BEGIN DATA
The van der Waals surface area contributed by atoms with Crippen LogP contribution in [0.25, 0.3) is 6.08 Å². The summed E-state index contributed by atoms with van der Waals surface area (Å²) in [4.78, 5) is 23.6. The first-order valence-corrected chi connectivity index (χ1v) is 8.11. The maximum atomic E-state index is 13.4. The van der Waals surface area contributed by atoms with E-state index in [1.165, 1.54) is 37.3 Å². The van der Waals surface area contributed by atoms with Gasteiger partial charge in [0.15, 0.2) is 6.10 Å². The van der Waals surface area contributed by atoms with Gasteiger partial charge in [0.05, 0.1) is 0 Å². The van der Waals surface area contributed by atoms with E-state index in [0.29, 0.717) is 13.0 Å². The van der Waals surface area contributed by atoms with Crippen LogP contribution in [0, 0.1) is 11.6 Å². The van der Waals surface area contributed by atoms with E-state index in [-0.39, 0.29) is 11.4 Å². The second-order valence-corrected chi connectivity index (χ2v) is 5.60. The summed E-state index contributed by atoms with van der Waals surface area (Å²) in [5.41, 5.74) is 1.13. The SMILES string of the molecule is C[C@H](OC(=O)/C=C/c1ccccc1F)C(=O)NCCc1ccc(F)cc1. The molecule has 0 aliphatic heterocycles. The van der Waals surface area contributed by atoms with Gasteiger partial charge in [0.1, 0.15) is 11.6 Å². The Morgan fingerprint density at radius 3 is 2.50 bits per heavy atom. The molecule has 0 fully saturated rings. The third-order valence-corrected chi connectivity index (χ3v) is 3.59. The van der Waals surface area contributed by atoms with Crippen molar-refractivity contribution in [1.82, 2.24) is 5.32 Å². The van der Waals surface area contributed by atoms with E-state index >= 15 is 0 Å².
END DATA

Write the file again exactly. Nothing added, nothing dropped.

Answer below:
The van der Waals surface area contributed by atoms with Crippen LogP contribution in [0.25, 0.3) is 6.08 Å². The summed E-state index contributed by atoms with van der Waals surface area (Å²) in [4.78, 5) is 23.6. The first-order valence-corrected chi connectivity index (χ1v) is 8.11. The maximum atomic E-state index is 13.4. The van der Waals surface area contributed by atoms with E-state index in [1.165, 1.54) is 37.3 Å². The van der Waals surface area contributed by atoms with Gasteiger partial charge in [0.15, 0.2) is 6.10 Å². The van der Waals surface area contributed by atoms with Gasteiger partial charge in [0.05, 0.1) is 0 Å². The van der Waals surface area contributed by atoms with E-state index in [0.29, 0.717) is 13.0 Å². The van der Waals surface area contributed by atoms with Crippen LogP contribution in [0, 0.1) is 11.6 Å². The van der Waals surface area contributed by atoms with E-state index in [-0.39, 0.29) is 11.4 Å². The second-order valence-corrected chi connectivity index (χ2v) is 5.60. The summed E-state index contributed by atoms with van der Waals surface area (Å²) in [5.41, 5.74) is 1.13. The SMILES string of the molecule is C[C@H](OC(=O)/C=C/c1ccccc1F)C(=O)NCCc1ccc(F)cc1. The molecule has 0 aliphatic heterocycles. The van der Waals surface area contributed by atoms with Gasteiger partial charge in [0.1, 0.15) is 11.6 Å². The Morgan fingerprint density at radius 3 is 2.50 bits per heavy atom. The molecule has 0 fully saturated rings. The third-order valence-corrected chi connectivity index (χ3v) is 3.59. The van der Waals surface area contributed by atoms with Crippen molar-refractivity contribution in [1.82, 2.24) is 5.32 Å². The van der Waals surface area contributed by atoms with E-state index >= 15 is 0 Å².